Udevadm info starts with the device specified by the devpath and then
walks up the chain of parent devices. It prints for every device
found, all possible attributes in the udev rules key format.
A rule to match, can be composed by the attributes of the device
and the attributes from one single parent device.

  looking at device '/devices/pci0000:00/0000:00:1d.0/usb2/2-1/2-1.2/2-1.2:1.1/0003:046D:C52F.0010/input/input39':
    ATTR{name}=="Logitech USB Receiver"

  looking at parent device '/devices/pci0000:00/0000:00:1d.0/usb2/2-1/2-1.2/2-1.2:1.1/0003:046D:C52F.0010':

  looking at parent device '/devices/pci0000:00/0000:00:1d.0/usb2/2-1/2-1.2/2-1.2:1.1':
    ATTRS{bAlternateSetting}==" 0"

  looking at parent device '/devices/pci0000:00/0000:00:1d.0/usb2/2-1/2-1.2':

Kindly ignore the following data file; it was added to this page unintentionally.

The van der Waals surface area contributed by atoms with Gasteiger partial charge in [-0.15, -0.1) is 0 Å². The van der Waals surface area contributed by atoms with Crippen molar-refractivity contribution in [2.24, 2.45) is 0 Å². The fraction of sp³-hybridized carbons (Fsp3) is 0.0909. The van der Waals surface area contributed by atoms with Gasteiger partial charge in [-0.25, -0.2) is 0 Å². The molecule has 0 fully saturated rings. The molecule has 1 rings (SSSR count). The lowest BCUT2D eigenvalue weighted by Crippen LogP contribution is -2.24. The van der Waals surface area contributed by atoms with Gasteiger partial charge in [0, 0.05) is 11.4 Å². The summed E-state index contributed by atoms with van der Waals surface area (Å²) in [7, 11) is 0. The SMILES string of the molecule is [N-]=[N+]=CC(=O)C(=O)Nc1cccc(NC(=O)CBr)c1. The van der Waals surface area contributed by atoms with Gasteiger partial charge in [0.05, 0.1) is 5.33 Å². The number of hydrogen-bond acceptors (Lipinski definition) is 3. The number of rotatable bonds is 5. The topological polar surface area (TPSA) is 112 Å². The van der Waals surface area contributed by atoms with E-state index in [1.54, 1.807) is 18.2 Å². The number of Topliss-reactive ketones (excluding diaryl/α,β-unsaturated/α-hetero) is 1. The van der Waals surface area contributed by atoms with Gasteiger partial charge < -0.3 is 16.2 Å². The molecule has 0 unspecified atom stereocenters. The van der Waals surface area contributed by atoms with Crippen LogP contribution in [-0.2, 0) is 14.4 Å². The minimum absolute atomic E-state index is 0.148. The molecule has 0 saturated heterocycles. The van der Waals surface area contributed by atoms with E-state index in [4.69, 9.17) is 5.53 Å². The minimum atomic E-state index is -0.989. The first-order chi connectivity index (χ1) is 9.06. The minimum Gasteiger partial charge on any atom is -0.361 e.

ATTRS{bNumInterfaces}==" 2"
    ATTRS{product}=="USB Receiver"
    ATTRS{version}==" 2.00"


Above is the truncated output received after running the command. As you can read it from the output itself, udevadm starts with the specified path that we provided, and gives us information about all the parent devices. Notice that attributes of the device are reported in singular form (e.g KERNEL), while the parent ones in plural form (e.g KERNELS). The parent information can be part of a rule but only one of the parents can be referenced at a time: mixing attributes of different parent devices will not work. In the rule we defined above, we used the attributes of one parent device: idProduct and idVendor.